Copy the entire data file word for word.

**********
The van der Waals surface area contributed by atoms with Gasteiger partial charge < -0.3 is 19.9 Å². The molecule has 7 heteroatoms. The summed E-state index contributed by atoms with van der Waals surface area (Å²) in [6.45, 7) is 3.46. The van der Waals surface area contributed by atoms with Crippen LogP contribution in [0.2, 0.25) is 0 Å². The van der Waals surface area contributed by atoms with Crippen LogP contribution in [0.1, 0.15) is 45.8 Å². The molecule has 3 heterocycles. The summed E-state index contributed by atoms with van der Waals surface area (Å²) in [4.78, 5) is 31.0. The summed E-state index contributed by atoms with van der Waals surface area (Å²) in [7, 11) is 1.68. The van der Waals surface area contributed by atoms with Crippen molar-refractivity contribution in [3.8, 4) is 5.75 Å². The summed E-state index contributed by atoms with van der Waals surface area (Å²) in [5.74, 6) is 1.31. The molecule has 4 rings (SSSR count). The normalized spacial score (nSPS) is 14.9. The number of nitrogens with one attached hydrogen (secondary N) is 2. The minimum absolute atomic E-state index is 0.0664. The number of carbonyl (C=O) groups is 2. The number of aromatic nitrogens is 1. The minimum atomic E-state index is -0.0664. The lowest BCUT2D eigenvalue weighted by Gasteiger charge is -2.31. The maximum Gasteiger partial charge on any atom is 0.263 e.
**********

The van der Waals surface area contributed by atoms with Gasteiger partial charge < -0.3 is 19.9 Å². The molecule has 7 heteroatoms. The summed E-state index contributed by atoms with van der Waals surface area (Å²) in [6.45, 7) is 3.46. The van der Waals surface area contributed by atoms with Crippen LogP contribution in [0.2, 0.25) is 0 Å². The van der Waals surface area contributed by atoms with Crippen LogP contribution in [0.1, 0.15) is 45.8 Å². The molecule has 3 heterocycles. The summed E-state index contributed by atoms with van der Waals surface area (Å²) in [4.78, 5) is 31.0. The summed E-state index contributed by atoms with van der Waals surface area (Å²) in [7, 11) is 1.68. The van der Waals surface area contributed by atoms with Crippen molar-refractivity contribution in [3.8, 4) is 5.75 Å². The summed E-state index contributed by atoms with van der Waals surface area (Å²) in [5.74, 6) is 1.31. The molecule has 4 rings (SSSR count). The normalized spacial score (nSPS) is 14.9. The number of nitrogens with one attached hydrogen (secondary N) is 2. The minimum absolute atomic E-state index is 0.0664. The number of carbonyl (C=O) groups is 2. The number of aromatic nitrogens is 1. The minimum atomic E-state index is -0.0664. The lowest BCUT2D eigenvalue weighted by Gasteiger charge is -2.31. The maximum Gasteiger partial charge on any atom is 0.263 e.